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2nd Qtr 12:10

Comments

Letters to the editor

Boston Globe Magazine readers respond to recent stories on health care executives, Cape Ann, and a certain kind of airport behavior.

OUR HEALTH CARES

I enjoyed Robert Weisman’s piece on Blue Cross Blue Shield of Massachusetts and its CEO, Andrew Dreyfus (“The Last Health Care Reform Optimist,” July 13). But one thing that nagged at me during the whole story about how great he is is the main reason that most people like me are skeptical of Blue Cross Blue Shield of Massachusetts: the deal they had for years with Partners that resulted in paying above-market rates, which shortchanged ratepayers while advantaging the academic hospital system.

What are they doing to get their payments under control with Partners? The switch to global payments is only one part of bringing down their sky-high reimbursements, and the payments to Partners are one of the reasons the company — and by extension, the Commonwealth — has such high medical costs. Dreyfus sounds like a great guy, but I wish you had pushed him a bit for answers about this very problematic part of Blue Cross Blue Shield of Massachusetts’s recent history.

Paras D. Bhayani

Continue reading below

Somerville

Good article, although the “Massachusetts first” mentality is getting a little old. I’m convinced that mind-set was a major contributing factor to the spectacular failure of the Connector. We find out after that expensive blunder that there were actually states that had a better take on how to get the job done. I’m all for optimism, but sometimes I think our arrogance gets in the way.

JustRemember

posted at bostonglobe.com

Dreyfus a reformer? Yeah right. Perhaps Dreyfus could reform the massive administrative burden that his industry offloads on providers. Maybe he could reform how his industry has managed to do an end run around mental health parity laws by using low reimbursement and extremely limited networks.

aferr

posted at bostonglobe.com

GLOUCESTER’S BOOSTERS

The article on Cape Ann was very good and informative (“Escape to the Other Cape,” July 13). I know that you cannot mention every restaurant, but I did want to point out Ohana in Gloucester. It has received great accolades in its short history as it offers a different type of food for the area.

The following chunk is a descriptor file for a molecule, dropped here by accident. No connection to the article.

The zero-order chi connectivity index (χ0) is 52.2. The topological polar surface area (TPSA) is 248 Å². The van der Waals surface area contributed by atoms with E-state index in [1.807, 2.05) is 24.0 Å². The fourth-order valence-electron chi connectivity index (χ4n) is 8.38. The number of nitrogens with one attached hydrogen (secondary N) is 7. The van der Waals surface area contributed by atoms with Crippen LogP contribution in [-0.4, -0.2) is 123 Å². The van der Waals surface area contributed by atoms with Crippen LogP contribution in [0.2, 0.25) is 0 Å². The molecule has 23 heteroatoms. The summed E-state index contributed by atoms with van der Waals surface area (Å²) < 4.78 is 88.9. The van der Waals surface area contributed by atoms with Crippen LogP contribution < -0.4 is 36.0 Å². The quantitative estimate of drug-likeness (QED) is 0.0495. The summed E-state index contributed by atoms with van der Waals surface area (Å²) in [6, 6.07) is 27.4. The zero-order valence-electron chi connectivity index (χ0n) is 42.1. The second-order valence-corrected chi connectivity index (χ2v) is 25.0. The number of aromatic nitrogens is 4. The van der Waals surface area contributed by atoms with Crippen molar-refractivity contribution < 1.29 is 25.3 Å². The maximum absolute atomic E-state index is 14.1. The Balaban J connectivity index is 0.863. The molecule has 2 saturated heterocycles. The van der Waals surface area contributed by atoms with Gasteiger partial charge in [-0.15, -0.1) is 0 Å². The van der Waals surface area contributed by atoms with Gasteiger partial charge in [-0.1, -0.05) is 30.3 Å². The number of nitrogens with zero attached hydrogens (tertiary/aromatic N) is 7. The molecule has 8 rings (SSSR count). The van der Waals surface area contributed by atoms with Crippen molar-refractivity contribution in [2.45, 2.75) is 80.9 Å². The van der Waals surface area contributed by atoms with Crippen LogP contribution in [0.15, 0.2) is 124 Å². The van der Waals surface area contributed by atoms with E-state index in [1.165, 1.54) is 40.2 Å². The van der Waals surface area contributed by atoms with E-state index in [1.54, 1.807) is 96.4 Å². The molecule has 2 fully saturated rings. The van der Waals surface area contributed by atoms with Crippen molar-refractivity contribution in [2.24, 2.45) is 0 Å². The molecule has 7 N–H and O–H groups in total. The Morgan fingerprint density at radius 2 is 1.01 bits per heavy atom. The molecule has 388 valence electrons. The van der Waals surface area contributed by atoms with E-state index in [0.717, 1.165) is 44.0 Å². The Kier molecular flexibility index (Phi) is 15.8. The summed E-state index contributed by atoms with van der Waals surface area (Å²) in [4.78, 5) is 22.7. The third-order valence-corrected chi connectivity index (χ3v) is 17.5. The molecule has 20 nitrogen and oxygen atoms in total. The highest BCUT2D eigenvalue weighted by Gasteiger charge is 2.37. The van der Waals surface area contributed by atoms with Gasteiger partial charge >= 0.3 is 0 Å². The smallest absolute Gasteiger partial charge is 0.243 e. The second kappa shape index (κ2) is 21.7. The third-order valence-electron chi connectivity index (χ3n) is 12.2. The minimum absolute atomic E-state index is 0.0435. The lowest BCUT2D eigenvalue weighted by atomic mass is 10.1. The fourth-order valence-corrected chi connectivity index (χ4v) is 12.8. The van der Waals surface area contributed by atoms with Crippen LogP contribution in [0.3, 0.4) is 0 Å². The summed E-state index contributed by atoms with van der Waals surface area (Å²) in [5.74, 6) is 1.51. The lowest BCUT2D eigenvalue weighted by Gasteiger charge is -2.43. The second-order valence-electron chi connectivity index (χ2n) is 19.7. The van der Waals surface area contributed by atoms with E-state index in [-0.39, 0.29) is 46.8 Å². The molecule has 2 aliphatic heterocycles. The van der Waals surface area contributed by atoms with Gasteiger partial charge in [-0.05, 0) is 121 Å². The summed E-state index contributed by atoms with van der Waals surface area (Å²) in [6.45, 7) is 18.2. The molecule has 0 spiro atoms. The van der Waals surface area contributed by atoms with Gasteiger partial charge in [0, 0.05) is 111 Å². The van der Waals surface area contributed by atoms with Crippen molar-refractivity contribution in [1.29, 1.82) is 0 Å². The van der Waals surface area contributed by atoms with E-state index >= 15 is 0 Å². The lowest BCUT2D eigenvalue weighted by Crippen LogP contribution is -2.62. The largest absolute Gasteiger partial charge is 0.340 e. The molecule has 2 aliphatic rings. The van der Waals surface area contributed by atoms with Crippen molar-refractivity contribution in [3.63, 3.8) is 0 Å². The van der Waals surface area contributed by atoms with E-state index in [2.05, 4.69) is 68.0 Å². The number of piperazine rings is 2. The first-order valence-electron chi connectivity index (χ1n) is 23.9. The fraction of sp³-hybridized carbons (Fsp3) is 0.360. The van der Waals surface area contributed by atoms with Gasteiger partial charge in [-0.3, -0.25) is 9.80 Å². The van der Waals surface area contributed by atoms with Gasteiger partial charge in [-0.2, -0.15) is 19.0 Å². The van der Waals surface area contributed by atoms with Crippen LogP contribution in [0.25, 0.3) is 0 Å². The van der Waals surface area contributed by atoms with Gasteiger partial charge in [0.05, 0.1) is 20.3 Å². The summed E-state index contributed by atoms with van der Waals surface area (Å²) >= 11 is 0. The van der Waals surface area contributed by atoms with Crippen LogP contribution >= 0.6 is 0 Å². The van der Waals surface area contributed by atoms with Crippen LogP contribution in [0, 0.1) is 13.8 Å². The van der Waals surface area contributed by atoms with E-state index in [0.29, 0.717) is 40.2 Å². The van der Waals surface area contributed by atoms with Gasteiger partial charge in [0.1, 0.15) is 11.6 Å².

Paul Cohen

Waltham

I couldn’t agree with writer Alyssa Giacobbe more about Good Harbor Beach and Wingaersheek Beach — I so enjoy them (except I was unable to get into the parking lot once in five tries last year). Also, you missed mentioning a gem: Gloucester Stage Company.

Suzan Chatis

Newton

Downtown Gloucester has some great bookstores; Virgilio’s, one of the best Italian delis anywhere; The Cave, the best cheese store on the North Shore; and the Lone Gull, a great independent cafe; and numerous art galleries. It’s definitely worth exploring and not a tourist trap like Rockport.

IntownGuy

posted at bostonglobe.com

FLIGHT OR FIGHT?

How quirky and charming it is that Art Sesnovich takes pride in competing with strangers to be the last to board the plane (Connections, July 13). Art, the rest of us just want to get there. Do us a favor.

Ben Craft

Longmeadow

I just had to let Sesnovich know how much my husband and I enjoyed his essay. I can’t remember the last time I laughed out loud for such a long time.

Margaret Vogel

Pittston, Maine

Is there anything in which humans do not compete?

edleelaw

posted at bostonglobe.com

Loved it!

Vin LeVine

Norton

I read and reread “Duel of the Dawdlers,” but for me there is a missing factor in the equation. To wit: I cannot see a single advantage to boarding a plane last.

Dana Hayden

Brighton

ON FRUGALITY

I think the Miss Conduct letter writer was being too hard on the stew of leftovers and expired items brought over by her mother-in-law (July 13). Many of us who grew up in less-than-ideal financial situations ate “stone soup” for meals, and we lived. And it’s not OK to freeze vegetables and then defrost them? Because many of us have survived that, too. The writer ought to have a little compassion for someone who maybe grew up in different circumstances and is frugal (in pay-for-garbage towns, one way to deal is to recycle, reuse, and create less garbage, which it sounds like the mother-in-law is doing) and appreciate the thought behind the gesture. I hope this mom is not bringing up her kids to be as impatient and lacking in empathy as she is.

Maureen Milliken

Belgrade Lakes, Maine

CONTACT US Write to magazine@globe.com or The Boston Globe Magazine /Comments, PO Box 55819, Boston, MA 02205-5819. Comments are subject to editing.

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